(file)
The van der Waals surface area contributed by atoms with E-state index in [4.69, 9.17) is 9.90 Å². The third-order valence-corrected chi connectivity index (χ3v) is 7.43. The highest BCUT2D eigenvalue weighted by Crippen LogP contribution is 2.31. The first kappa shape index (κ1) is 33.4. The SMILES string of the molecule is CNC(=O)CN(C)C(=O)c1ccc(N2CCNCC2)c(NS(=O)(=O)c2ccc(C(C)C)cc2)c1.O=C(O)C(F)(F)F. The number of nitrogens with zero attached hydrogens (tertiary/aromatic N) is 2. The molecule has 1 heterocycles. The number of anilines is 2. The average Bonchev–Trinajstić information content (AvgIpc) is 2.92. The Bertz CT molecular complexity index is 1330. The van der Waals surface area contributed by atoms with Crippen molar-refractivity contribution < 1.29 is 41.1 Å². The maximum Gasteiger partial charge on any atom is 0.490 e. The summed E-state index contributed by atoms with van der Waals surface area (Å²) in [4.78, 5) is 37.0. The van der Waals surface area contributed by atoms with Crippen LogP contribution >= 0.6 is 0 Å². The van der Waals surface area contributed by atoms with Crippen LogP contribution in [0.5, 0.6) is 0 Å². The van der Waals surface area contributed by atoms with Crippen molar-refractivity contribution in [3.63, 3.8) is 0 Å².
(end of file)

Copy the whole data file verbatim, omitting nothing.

The van der Waals surface area contributed by atoms with E-state index in [4.69, 9.17) is 9.90 Å². The third-order valence-corrected chi connectivity index (χ3v) is 7.43. The highest BCUT2D eigenvalue weighted by Crippen LogP contribution is 2.31. The first kappa shape index (κ1) is 33.4. The SMILES string of the molecule is CNC(=O)CN(C)C(=O)c1ccc(N2CCNCC2)c(NS(=O)(=O)c2ccc(C(C)C)cc2)c1.O=C(O)C(F)(F)F. The number of nitrogens with zero attached hydrogens (tertiary/aromatic N) is 2. The molecule has 1 heterocycles. The number of anilines is 2. The average Bonchev–Trinajstić information content (AvgIpc) is 2.92. The Bertz CT molecular complexity index is 1330. The van der Waals surface area contributed by atoms with Crippen molar-refractivity contribution < 1.29 is 41.1 Å². The maximum Gasteiger partial charge on any atom is 0.490 e. The summed E-state index contributed by atoms with van der Waals surface area (Å²) in [4.78, 5) is 37.0. The van der Waals surface area contributed by atoms with Crippen LogP contribution >= 0.6 is 0 Å². The van der Waals surface area contributed by atoms with Crippen LogP contribution in [0.5, 0.6) is 0 Å². The van der Waals surface area contributed by atoms with Crippen molar-refractivity contribution in [3.63, 3.8) is 0 Å².